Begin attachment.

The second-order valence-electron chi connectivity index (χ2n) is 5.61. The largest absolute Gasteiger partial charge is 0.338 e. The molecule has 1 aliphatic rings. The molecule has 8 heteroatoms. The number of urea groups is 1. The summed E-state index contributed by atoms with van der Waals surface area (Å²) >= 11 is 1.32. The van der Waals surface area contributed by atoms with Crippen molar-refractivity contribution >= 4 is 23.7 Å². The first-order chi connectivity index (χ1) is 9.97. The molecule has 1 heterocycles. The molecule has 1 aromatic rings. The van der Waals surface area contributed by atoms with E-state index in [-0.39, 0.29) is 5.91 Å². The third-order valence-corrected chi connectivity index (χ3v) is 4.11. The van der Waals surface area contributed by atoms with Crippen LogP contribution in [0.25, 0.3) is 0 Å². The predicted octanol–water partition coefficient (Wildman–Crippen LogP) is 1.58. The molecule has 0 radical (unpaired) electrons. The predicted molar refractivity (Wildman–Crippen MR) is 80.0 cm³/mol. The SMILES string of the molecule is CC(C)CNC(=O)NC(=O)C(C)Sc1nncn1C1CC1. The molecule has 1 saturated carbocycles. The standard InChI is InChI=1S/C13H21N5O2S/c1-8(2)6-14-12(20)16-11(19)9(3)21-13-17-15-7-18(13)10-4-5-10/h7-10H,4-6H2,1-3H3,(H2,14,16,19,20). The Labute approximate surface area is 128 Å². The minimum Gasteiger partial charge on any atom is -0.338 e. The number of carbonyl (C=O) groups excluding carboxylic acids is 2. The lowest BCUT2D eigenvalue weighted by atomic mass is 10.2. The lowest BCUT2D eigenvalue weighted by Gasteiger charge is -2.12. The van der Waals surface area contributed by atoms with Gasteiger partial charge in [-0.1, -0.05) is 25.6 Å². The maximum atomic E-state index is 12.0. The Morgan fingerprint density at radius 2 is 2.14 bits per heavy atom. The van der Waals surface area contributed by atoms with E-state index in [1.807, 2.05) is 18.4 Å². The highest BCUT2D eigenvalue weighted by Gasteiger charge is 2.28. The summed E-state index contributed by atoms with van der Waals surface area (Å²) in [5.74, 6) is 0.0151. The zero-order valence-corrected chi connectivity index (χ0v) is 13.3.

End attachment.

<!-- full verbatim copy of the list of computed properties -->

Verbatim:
The second-order valence-electron chi connectivity index (χ2n) is 5.61. The largest absolute Gasteiger partial charge is 0.338 e. The molecule has 1 aliphatic rings. The molecule has 8 heteroatoms. The number of urea groups is 1. The summed E-state index contributed by atoms with van der Waals surface area (Å²) >= 11 is 1.32. The van der Waals surface area contributed by atoms with Crippen molar-refractivity contribution >= 4 is 23.7 Å². The first-order chi connectivity index (χ1) is 9.97. The molecule has 1 heterocycles. The molecule has 1 aromatic rings. The van der Waals surface area contributed by atoms with E-state index in [-0.39, 0.29) is 5.91 Å². The third-order valence-corrected chi connectivity index (χ3v) is 4.11. The van der Waals surface area contributed by atoms with Crippen LogP contribution in [0.25, 0.3) is 0 Å². The predicted octanol–water partition coefficient (Wildman–Crippen LogP) is 1.58. The molecule has 0 radical (unpaired) electrons. The predicted molar refractivity (Wildman–Crippen MR) is 80.0 cm³/mol. The SMILES string of the molecule is CC(C)CNC(=O)NC(=O)C(C)Sc1nncn1C1CC1. The molecule has 1 saturated carbocycles. The standard InChI is InChI=1S/C13H21N5O2S/c1-8(2)6-14-12(20)16-11(19)9(3)21-13-17-15-7-18(13)10-4-5-10/h7-10H,4-6H2,1-3H3,(H2,14,16,19,20). The Labute approximate surface area is 128 Å². The minimum Gasteiger partial charge on any atom is -0.338 e. The number of carbonyl (C=O) groups excluding carboxylic acids is 2. The lowest BCUT2D eigenvalue weighted by atomic mass is 10.2. The lowest BCUT2D eigenvalue weighted by Gasteiger charge is -2.12. The van der Waals surface area contributed by atoms with Gasteiger partial charge in [-0.1, -0.05) is 25.6 Å². The maximum atomic E-state index is 12.0. The Morgan fingerprint density at radius 2 is 2.14 bits per heavy atom. The van der Waals surface area contributed by atoms with E-state index in [1.807, 2.05) is 18.4 Å². The highest BCUT2D eigenvalue weighted by Gasteiger charge is 2.28. The summed E-state index contributed by atoms with van der Waals surface area (Å²) in [5.74, 6) is 0.0151. The zero-order valence-corrected chi connectivity index (χ0v) is 13.3.